Am I aware there are flaws and kinks in society? Of course; and I feel we have a long road ahead if we are to forge complete planetary respect for our diverse cultures and societies. There are millions who still suffer and live in squalor. There are those who do not know water is supposed to be clear. There are those who think only the rich wear shoes. There are those who live only to survive, and this is not acceptable to me. I feel the attitude of wanting and recognizing the world to be a better place is a fundamental responsibility. Keep in mind we have made it this far, and wonderful things have happened. There’s no reason this growth of wonder, imagination, and dreams cannot include everyone. Critical mass does not require a majority to move the rest of humanity, it just takes enough people with enough passion to sell their vision to the rest.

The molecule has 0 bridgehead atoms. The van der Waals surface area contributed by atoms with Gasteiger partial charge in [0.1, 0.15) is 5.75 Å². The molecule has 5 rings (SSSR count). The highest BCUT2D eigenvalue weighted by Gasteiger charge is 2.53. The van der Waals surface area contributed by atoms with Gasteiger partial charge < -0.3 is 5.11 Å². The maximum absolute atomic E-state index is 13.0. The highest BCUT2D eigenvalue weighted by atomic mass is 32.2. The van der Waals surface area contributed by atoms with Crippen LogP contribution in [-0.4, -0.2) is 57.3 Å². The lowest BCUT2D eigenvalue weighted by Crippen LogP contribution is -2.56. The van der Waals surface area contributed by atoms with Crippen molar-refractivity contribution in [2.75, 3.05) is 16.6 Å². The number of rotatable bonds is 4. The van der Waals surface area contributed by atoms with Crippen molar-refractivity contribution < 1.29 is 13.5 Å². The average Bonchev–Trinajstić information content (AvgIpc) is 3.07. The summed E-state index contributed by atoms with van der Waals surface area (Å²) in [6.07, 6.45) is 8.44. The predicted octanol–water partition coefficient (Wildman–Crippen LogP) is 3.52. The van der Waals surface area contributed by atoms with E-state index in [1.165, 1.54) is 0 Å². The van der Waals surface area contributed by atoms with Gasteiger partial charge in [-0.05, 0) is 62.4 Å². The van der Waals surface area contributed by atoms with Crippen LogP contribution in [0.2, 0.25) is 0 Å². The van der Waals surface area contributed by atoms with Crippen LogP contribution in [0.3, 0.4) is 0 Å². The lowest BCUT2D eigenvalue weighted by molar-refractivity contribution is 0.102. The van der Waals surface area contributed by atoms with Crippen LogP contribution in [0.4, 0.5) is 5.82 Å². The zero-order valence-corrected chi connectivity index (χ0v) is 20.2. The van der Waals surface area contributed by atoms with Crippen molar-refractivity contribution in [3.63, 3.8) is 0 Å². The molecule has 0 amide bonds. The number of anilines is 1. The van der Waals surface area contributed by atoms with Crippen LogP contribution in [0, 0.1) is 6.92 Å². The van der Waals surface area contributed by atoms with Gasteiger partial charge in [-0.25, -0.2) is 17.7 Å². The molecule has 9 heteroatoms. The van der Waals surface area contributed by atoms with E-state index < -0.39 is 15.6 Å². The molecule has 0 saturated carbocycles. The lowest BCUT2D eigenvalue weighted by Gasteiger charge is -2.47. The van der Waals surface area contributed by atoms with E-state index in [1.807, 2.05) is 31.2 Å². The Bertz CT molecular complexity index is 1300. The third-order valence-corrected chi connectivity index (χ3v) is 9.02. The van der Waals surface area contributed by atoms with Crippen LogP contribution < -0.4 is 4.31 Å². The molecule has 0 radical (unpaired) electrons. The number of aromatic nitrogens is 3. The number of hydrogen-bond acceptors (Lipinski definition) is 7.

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p style=”text-align:justify;”>With Love and compassion, Daniel Andrew Lockwood

64. GENIE – THIRD EXAMPLE OF MY ARTWORK

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Here is a third example of the type of art I do. This is more the style of subject I lean towards when I’m not doing a piece for someone else.  This one goes back to my second year of recovery. I do paint on occasion and an example is on the cover picture of my Facebook page. If you want to see it, there is a link at the bottom of the web site.

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With Love and Compassion, Daniel Andrew Lockwood